Allergic to Christmas: How your Christmas tree could be triggering your allergies

Christmas tree

Allergic to Christmas: How your Christmas tree could be triggering your allergies

Most of us catch a cold in the colder months, but if you seem to be one of those that get a cold every year around Christmas, it might actually be an allergy. 7% of the population experience symptoms as a result of exposure to pine trees.

That’s right, it could be that getting in the Christmas spirit has been giving you that stuffy nose all these years. Although “Christmas Tree Syndrome” is rarely dangerous, you shouldn’t have to deal with feeling under the weather while trying to enjoy the holidays with your family.

Symptoms

The symptoms of a pine tree allergy mirror those of a cold, which is, without a test, hard to identify. Symptoms include a runny nose, sneezing, and coughing, but also include symptoms that are similar to hay fever, such as itchy, watery eyes with dark circles under them. You may also get a skin rash

Depending on whether you have asthma or existing allergies, these symptoms can be mild or quite severe, with extreme cases sometimes resulting in bronchitis or pneumonia. 

Causes 

It’s been estimated that approximately 35% of people in the UK and US suffer from an increase in hay-fever-like symptoms at Christmas, with real trees causing the most problems. Many factors can trigger this reaction, but it’s unlikely you’re allergic to the tree itself. You’re more likely to be allergic to other factors, like mould, pollen, and dust that has collected in the tree.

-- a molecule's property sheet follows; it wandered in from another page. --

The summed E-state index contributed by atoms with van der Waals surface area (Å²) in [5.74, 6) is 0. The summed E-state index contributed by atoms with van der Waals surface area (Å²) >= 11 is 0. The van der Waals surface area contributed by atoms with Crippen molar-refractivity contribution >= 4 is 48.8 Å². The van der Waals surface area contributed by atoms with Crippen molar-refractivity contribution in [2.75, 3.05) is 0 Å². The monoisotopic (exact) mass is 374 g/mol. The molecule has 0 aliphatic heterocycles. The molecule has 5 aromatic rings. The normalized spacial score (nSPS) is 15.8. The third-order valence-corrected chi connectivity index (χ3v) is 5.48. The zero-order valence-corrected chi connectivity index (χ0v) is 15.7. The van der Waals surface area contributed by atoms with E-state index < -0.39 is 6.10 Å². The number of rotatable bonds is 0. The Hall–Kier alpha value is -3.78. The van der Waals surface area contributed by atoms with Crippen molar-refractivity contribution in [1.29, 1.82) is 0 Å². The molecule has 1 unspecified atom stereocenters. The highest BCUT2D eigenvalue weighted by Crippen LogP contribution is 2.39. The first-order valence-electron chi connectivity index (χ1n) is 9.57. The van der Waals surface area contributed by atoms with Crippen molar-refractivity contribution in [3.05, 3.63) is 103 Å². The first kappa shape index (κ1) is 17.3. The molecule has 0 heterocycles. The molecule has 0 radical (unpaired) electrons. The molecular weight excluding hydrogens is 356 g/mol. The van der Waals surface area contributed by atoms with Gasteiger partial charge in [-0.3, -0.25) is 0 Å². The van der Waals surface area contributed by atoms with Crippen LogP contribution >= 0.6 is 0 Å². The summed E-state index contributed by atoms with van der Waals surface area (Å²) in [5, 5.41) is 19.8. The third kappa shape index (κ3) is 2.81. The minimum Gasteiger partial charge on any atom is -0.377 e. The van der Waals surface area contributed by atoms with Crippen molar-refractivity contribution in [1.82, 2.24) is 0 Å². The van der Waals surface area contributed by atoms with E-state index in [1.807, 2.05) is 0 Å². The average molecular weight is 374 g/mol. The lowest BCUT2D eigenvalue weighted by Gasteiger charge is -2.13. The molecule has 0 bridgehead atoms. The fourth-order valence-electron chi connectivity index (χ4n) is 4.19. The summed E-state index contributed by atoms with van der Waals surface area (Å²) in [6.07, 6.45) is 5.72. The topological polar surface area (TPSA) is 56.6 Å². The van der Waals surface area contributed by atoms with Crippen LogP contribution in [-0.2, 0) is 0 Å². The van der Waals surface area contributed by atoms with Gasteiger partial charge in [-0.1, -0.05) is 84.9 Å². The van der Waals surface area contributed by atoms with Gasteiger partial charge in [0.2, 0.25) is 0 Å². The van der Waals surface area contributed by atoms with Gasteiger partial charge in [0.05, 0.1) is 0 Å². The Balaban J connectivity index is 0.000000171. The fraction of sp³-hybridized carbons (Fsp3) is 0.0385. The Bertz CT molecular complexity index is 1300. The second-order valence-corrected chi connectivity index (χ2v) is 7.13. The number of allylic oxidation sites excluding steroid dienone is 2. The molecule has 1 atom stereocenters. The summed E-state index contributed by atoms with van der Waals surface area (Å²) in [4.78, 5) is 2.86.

The pollen from Christmas trees is inactive by the winter, but the tree may still be coated in weed pollen, which can trigger an allergic reaction. One of the most common triggers for respiratory reactions is dust mites, which you can unknowingly bring in on your Christmas tree.

Is artificial the answer?

Artificial trees can be a better alternative, but artificial trees can still harbour the mould and dust that can trigger a reaction. We often store trees in attics and cellars – places that are prone to mould and dust build-up. You can try wiping down your artificial tree and your Christmas decorations to remove the allergens and, hopefully, reduce your symptoms.

If you suspect there may be more to that cold you seem to get every Christmas, it’s always best to put any worry to bed by contacting an allergist. It means you can finally focus on enjoying the holidays with your loved ones.

At Allergy Clinic London, we have the allergy expertise to help you enjoy the holidays, stress-free. For an allergy test or advice on how to deal with your allergies, phone us today on 02031 433 449.

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